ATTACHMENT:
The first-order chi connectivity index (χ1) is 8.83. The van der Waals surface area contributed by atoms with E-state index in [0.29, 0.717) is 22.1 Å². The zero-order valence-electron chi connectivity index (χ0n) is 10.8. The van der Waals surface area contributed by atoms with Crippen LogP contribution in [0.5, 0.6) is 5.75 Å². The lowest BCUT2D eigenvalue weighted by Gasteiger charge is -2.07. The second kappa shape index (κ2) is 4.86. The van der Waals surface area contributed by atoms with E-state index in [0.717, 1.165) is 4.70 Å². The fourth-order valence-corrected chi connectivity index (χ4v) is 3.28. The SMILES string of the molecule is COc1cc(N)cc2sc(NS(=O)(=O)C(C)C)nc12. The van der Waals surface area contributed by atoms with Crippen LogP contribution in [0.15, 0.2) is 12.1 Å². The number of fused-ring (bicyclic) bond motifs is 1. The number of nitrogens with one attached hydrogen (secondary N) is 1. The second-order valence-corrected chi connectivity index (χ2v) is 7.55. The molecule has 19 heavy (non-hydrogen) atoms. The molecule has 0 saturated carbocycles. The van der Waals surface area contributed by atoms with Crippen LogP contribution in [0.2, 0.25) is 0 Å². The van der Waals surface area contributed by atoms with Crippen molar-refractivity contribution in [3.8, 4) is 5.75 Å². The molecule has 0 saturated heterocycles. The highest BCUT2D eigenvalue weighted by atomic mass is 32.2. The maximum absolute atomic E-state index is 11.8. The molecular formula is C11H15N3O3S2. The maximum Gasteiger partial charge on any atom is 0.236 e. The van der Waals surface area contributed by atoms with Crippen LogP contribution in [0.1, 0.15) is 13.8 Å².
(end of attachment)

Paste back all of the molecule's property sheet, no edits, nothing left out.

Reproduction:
The first-order chi connectivity index (χ1) is 8.83. The van der Waals surface area contributed by atoms with E-state index in [0.29, 0.717) is 22.1 Å². The zero-order valence-electron chi connectivity index (χ0n) is 10.8. The van der Waals surface area contributed by atoms with Crippen LogP contribution in [0.5, 0.6) is 5.75 Å². The lowest BCUT2D eigenvalue weighted by Gasteiger charge is -2.07. The second kappa shape index (κ2) is 4.86. The van der Waals surface area contributed by atoms with E-state index in [0.717, 1.165) is 4.70 Å². The fourth-order valence-corrected chi connectivity index (χ4v) is 3.28. The SMILES string of the molecule is COc1cc(N)cc2sc(NS(=O)(=O)C(C)C)nc12. The van der Waals surface area contributed by atoms with Crippen LogP contribution in [0.15, 0.2) is 12.1 Å². The number of fused-ring (bicyclic) bond motifs is 1. The number of nitrogens with one attached hydrogen (secondary N) is 1. The second-order valence-corrected chi connectivity index (χ2v) is 7.55. The molecule has 19 heavy (non-hydrogen) atoms. The molecule has 0 saturated carbocycles. The van der Waals surface area contributed by atoms with Crippen LogP contribution in [0.2, 0.25) is 0 Å². The van der Waals surface area contributed by atoms with Crippen molar-refractivity contribution in [3.8, 4) is 5.75 Å². The molecule has 0 saturated heterocycles. The highest BCUT2D eigenvalue weighted by atomic mass is 32.2. The maximum absolute atomic E-state index is 11.8. The molecular formula is C11H15N3O3S2. The maximum Gasteiger partial charge on any atom is 0.236 e. The van der Waals surface area contributed by atoms with Crippen LogP contribution in [0.1, 0.15) is 13.8 Å².